In a recent study U.S. News highlighted the 10 worst cities for auto theft crimes in the United States.
No Texas city was included in the list which was headed by Albuquerque in New Mexico. The article speculated that some thieves are taking cars over the border to sell in Mexico.
In 2014, Insurance.com listed Odessa in Texas as one of the worst places for auto theft in the United States, citing National Insurance Crime Bureau’s figures.
Car theft declined markedly in recent years. A recent article in the New York Times said from 1990 to 2014, auto theft fell 96 percent in the Big Apple.
The fall is attributable to advances in technology such as immobilizer systems which means it’s impossible to start a car without an ignition key. Typically, older cars are much easier to steal.
Under Texas law it’s an offense to take any piece of property that does not belong to you without the consent of the owner. A car is no exception.
You commit theft if you take property without the intention to return it. You don’t have to keep the property. So, if a criminal steals a car to make a getaway and then abandons it, he can be charged with theft.
People who receive stolen property can also be charged with theft. Under Texas law, if you buy a car without a proper title, the law presumes you knew the car was stolen and can be convicted of theft. (Tex. Penal Code Ann. § 31.03).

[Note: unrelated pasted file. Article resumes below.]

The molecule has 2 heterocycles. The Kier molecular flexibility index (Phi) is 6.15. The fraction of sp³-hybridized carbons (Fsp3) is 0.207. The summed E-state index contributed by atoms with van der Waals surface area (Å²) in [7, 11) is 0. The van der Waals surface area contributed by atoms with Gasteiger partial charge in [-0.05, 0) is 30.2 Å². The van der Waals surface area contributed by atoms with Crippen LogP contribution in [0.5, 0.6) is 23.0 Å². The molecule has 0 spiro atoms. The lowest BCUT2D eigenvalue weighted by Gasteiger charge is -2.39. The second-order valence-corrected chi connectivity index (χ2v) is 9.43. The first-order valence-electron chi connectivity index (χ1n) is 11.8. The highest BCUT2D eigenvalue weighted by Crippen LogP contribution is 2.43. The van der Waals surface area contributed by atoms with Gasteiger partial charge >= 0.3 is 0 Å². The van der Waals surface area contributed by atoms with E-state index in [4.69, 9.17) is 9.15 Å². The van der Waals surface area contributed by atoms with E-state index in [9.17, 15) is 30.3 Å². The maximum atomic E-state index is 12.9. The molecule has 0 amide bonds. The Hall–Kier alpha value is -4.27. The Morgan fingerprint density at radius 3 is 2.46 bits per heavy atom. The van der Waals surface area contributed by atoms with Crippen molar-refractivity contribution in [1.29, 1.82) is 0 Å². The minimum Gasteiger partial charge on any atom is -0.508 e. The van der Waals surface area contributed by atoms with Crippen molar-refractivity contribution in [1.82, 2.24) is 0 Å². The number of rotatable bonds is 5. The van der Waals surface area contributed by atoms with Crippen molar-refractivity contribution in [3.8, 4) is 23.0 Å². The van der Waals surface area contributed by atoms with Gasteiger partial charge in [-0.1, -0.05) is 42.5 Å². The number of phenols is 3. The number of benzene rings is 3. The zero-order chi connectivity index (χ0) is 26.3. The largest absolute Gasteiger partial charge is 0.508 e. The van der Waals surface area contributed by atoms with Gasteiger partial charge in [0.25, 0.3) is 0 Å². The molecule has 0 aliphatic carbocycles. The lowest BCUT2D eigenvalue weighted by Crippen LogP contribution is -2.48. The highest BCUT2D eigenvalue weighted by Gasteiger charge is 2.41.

Factors in the Severity of Punishment for Auto Theft
Thefts are classified according to the value and nature of the property stolen under the law of Texas. If you steal a new Lexus, you will receive a more severe penalty than if you stole a 2010 Honda.
In such cases, the prosecutor can rely on the fair market value of an automobile or its replacement value.
Joyriding in Texas
Joyriding is classified as operating a vehicle without the owner’ s consent. Unlike theft, the joyrider intends to return the vehicle.
There’s a wide spectrum in seriousness ranging from the child who takes his father’s car for an hour without permission to when strangers steal your car and drive it around at high speeds before returning it. The crime can be charged as a misdemeanor or a felony.
This article on Nolo highlights the difference between joyriding and stealing a car.
Carjacking is defined as taking a vehicle from the owner or driver by force or the threat of force. The owner can fear violence. In Texas, it’s prosecuted under the state’s robbery law.
Failing to Return a Rental Car
Under Texas’ theft law, failure to return a rental car is an offense when someone returns property subject to a rental agreement after the termination of the rental agreement and fails to pay the rental charge within 10 days after receiving notice demanding payment; or the defendant failed return the car.
The punishment for auto theft ranges from a fine of up to $500 to a long prison term. Typically, motor vehicle thefts are punishable by 180 days to 10 years in state jail and a fine up to $10,000. Joyriding is a state jail felony. You receive a punishment of 180 days to two years in state jail and a fine of up to $10,000.
As a robbery offense, carjacking is a second degree felony and carries a sentence of 20 years in prison and fines reaching $10,000.
If you have been charged with an auto theft crime, you can face a serious penalty, depending on the charge. Please call the Medlin Law Firm for experienced legal representation in Tarrant County. Call us today at (682) 204-4066.